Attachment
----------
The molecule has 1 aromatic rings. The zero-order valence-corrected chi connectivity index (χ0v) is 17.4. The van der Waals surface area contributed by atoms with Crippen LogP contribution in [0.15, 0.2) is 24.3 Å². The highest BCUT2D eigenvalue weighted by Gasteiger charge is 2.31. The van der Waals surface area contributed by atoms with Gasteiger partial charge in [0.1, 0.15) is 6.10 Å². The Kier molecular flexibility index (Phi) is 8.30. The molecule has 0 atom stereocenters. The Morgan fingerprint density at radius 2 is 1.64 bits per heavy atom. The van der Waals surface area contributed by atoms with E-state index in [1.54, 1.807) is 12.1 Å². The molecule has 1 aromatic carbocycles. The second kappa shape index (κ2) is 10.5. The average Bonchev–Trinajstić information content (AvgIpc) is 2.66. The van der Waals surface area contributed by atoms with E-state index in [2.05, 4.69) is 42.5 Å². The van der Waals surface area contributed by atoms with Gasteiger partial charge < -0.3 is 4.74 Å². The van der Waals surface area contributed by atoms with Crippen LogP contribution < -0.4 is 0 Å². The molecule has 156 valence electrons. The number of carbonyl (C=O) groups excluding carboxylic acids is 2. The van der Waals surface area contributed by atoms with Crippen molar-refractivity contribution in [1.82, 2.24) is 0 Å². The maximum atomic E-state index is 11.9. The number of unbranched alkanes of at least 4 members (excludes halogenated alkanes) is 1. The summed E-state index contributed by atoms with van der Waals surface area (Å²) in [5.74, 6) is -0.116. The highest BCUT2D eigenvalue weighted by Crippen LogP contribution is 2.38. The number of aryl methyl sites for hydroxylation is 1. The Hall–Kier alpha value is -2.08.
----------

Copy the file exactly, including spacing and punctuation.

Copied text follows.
The molecule has 1 aromatic rings. The zero-order valence-corrected chi connectivity index (χ0v) is 17.4. The van der Waals surface area contributed by atoms with Crippen LogP contribution in [0.15, 0.2) is 24.3 Å². The highest BCUT2D eigenvalue weighted by Gasteiger charge is 2.31. The van der Waals surface area contributed by atoms with Gasteiger partial charge in [0.1, 0.15) is 6.10 Å². The Kier molecular flexibility index (Phi) is 8.30. The molecule has 0 atom stereocenters. The Morgan fingerprint density at radius 2 is 1.64 bits per heavy atom. The van der Waals surface area contributed by atoms with E-state index in [1.54, 1.807) is 12.1 Å². The molecule has 1 aromatic carbocycles. The second kappa shape index (κ2) is 10.5. The average Bonchev–Trinajstić information content (AvgIpc) is 2.66. The van der Waals surface area contributed by atoms with E-state index in [2.05, 4.69) is 42.5 Å². The van der Waals surface area contributed by atoms with Gasteiger partial charge < -0.3 is 4.74 Å². The van der Waals surface area contributed by atoms with Crippen LogP contribution < -0.4 is 0 Å². The molecule has 156 valence electrons. The number of carbonyl (C=O) groups excluding carboxylic acids is 2. The van der Waals surface area contributed by atoms with Crippen molar-refractivity contribution in [1.82, 2.24) is 0 Å². The maximum atomic E-state index is 11.9. The number of unbranched alkanes of at least 4 members (excludes halogenated alkanes) is 1. The summed E-state index contributed by atoms with van der Waals surface area (Å²) in [5.74, 6) is -0.116. The highest BCUT2D eigenvalue weighted by Crippen LogP contribution is 2.38. The number of aryl methyl sites for hydroxylation is 1. The Hall–Kier alpha value is -2.08.